Some things are probably too obvious to say, but here goes: process matters. The process is as valuable as the result, always, and one is unavoidably coloured by the other. The thing is not the thing. So we were there with long-time residents of Porto, we stood around with them, asking them to record the things they ignore every day, to re-adjust patterns of habitual response. And doing the same for ourselves – always avoiding the rote paths of institutional soundwalk and facilitated action, the creative practioner sales programme LLP. Trying always to find once again the play in your lost world. In many ways, the performance is only the pale afterglow of these moments, the necessary pretext for the real deal. Wandering around bashing wood and locks, splashing water, stalking rabid dogs through the confusion of the Ribera. Locating phased reverberance in empty dustbins. Starting conversations with people you have passed every day for years without a word or glance. A rediscovery of street-level scale. Distant rivers echo passages underground.

“Open cities” … there is an ideology here. More than anything else, it is about the importance of maintaining a certain contingency at a structural level. The ability to remain at a variable angle of incidence to the conditions that surround you.  Or follow Bataille: figure out how to spend the excess before it spends you. Or maybe even the old Gysin / Burroughs ramble: cut out cut in cut up. Old clouds on the predestinate river. And so on and so forth.

There was a show. And sure, to some extent the old audience / artist dichotomies returned. But lets be realistic: no one project can do it all, nor should it. We run other projects, and each has its own vector, its own logic.  Sometimes inside out, and others outside in. Or as old man Frazer wrote it – contagious magic / imitative magic. Each has its place and each its power. And i’d almost even go as far as to say the old performance paradigm is qualitatively no worse nor better than any other, given the right time / place / morals. Maybe. Though my instincts always lean towards the gradual disassembly of the ArtistKoncept. But beyond that, it is simply a question of maintaining the angle of incidence, keeping the valencies intact and visible. Like Heitor says: calibrate. Keep things at a distance from themselves and never forget the shtick. Nothing is natural and there is always a shtick.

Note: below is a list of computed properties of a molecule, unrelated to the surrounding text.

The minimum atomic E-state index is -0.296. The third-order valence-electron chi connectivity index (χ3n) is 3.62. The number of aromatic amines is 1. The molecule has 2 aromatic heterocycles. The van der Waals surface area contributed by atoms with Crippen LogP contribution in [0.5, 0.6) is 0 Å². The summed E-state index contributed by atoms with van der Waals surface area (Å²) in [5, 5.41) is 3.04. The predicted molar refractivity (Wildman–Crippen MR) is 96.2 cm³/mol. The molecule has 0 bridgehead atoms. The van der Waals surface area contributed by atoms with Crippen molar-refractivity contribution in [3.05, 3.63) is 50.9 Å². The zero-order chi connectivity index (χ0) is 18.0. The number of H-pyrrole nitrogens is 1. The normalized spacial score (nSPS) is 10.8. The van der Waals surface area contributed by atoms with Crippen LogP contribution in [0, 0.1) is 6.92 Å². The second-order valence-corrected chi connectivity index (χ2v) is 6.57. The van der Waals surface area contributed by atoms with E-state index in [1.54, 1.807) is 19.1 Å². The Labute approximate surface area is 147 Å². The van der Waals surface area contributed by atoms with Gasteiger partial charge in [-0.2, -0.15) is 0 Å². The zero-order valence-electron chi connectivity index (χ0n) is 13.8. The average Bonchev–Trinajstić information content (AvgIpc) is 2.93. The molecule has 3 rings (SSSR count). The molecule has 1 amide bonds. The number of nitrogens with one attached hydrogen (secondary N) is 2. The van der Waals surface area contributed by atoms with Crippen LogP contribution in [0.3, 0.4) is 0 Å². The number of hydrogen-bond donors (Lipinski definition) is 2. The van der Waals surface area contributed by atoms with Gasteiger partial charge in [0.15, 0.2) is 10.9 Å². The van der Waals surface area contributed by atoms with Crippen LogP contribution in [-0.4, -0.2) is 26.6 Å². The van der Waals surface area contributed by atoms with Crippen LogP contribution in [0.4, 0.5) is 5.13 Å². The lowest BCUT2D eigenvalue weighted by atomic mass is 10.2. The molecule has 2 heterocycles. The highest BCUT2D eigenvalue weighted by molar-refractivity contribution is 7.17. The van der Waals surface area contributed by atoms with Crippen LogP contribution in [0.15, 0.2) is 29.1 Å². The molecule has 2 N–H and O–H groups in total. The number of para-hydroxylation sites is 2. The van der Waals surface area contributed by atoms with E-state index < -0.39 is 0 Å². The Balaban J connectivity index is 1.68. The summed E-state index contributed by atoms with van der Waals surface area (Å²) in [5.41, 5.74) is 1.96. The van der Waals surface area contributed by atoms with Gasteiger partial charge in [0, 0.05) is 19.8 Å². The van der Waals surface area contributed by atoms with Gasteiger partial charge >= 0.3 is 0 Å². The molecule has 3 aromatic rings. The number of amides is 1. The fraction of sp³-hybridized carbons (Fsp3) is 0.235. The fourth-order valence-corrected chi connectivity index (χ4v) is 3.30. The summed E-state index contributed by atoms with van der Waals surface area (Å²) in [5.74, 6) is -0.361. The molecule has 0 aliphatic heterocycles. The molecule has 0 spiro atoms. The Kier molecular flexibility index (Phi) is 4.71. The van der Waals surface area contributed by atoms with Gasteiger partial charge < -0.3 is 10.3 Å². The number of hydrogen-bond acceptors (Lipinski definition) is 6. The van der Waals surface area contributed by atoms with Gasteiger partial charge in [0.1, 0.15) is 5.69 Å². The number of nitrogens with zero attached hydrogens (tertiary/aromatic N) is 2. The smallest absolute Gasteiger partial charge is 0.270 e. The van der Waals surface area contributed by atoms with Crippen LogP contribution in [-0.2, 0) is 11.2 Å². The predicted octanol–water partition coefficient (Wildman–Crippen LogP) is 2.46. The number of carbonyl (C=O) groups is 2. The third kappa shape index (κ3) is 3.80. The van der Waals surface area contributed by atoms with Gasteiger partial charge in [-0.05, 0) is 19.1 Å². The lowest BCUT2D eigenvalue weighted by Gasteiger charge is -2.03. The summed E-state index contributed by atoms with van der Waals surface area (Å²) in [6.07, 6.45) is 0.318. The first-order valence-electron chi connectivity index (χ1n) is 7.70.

We had fun. We think and hope that everyone else did, too.  Fun is important, too important to be ignored. Critique is deathless and bored, pale through over-use and distance, too tangled in the whole morass of late capital, critical distance, the aesthetic milieu. Bad drone, endlessly dislocated from people, places, from love. Bad credit and bad dirge. This does not interest us and never has. We are interested in an aesthetics of celebration. Degenerative disco, smudged and blazing. Cthonic hydro-boogies and troubadour ghosts. “Wierd dancing in all-night computer-banking lobbies”. And so forth and so on.

Other versions are always possible. Other openings, other cities. But what it comes down to is this: figuring out how to cultivate a certain sense of constant play. Figuring out how to dislocate yourself and the walls around you, how to keep moving towards the imaginary centre. So get the hell out there – record your cities and hit the streets, literally. Beneath the pavements the beats.


David Gunn
London, July 2010